Chapter 5 Flexible approaches for complex settings
In the previous sections we have discussed the challenges that arise when evaluating environmental mixtures and the several available techniques based on regression modeling that can be used to to address different research questions in this context. The final section of section 3 discussed the two major limitations shared by all regression techniques, namely the difficulties in estimating overall mixture effects and to include additional model complexities such as non-linearities and (possibly high-order) interactions. In the previous section we have discussed WQS as a useful tool to address the first limitation. Note than, interestingly, this technique can be actually seen as yet another regression extension, as it is based on integrating a summary score into a generalized linear model.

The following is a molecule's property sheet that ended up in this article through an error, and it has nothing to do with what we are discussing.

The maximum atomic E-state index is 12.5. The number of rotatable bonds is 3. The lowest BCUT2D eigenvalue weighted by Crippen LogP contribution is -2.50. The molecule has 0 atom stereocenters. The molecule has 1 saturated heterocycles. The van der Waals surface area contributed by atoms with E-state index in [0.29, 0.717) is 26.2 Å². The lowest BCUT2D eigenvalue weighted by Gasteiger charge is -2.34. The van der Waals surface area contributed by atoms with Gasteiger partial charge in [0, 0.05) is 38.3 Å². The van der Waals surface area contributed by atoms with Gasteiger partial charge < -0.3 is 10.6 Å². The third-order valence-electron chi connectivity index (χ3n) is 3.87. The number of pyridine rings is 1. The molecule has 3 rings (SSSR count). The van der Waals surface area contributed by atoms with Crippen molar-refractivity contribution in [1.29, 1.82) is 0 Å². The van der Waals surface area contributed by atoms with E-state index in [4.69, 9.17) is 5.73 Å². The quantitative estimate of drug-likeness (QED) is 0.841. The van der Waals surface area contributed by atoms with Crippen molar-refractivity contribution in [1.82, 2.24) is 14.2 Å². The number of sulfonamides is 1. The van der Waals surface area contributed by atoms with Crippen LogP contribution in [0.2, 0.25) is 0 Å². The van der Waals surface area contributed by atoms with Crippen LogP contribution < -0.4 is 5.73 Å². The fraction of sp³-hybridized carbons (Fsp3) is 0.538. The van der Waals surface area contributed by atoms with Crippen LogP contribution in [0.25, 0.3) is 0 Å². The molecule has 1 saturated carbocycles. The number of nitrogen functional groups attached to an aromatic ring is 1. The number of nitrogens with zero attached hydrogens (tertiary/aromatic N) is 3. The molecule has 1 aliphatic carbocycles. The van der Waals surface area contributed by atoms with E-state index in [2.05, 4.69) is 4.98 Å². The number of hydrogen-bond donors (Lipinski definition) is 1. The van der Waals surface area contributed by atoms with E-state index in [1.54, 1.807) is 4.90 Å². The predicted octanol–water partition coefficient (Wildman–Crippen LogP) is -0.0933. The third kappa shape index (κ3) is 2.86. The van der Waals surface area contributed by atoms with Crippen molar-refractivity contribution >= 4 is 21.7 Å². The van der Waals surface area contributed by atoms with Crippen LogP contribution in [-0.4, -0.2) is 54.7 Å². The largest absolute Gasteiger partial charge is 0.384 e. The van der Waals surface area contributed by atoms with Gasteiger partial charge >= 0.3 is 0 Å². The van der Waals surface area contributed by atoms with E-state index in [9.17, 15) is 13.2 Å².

To tackle the second challenge, let’s first note that any regression would allow integrating interactions of any order (this is done by simply including product terms between any pair, or higher combination, of exposures) as well as non-linear associations. Splines modeling is probably the best way of accounting for non-linear effects in regression modeling, or one can also consider using generalized additive models (GAM), which have been successfully applied in the context of environmental mixtures (Zheng et al. (2020)). Nevertheless, both the inclusion of product terms and spline transformations will rapidly increase the number of parameters that have to be estimated, and we might be in need of alternative techniques that can more flexibly tackle these issues. We are going to describe two approaches: first, Bayesian Kernel Machine Regression (BKMR), a method specifically developed for evaluating environmental mixtures that is increasing in popularity because of its several advantages and flexibility (Bobb et al. (2015)),(Bobb et al. (2018)). Second, the use of machine learning techniques, and specifically tree-based modeling such as boosted regression trees (Lampa et al. (2014)),(Bellavia et al. (2021)). Additional techniques that can be considered when the specific focus is on detecting interactions will not be discussed here, and the reader can refer to these publications summarizing and discussing methodologies in this context: Barrera-Gómez et al. (2017), Sun et al. (2013).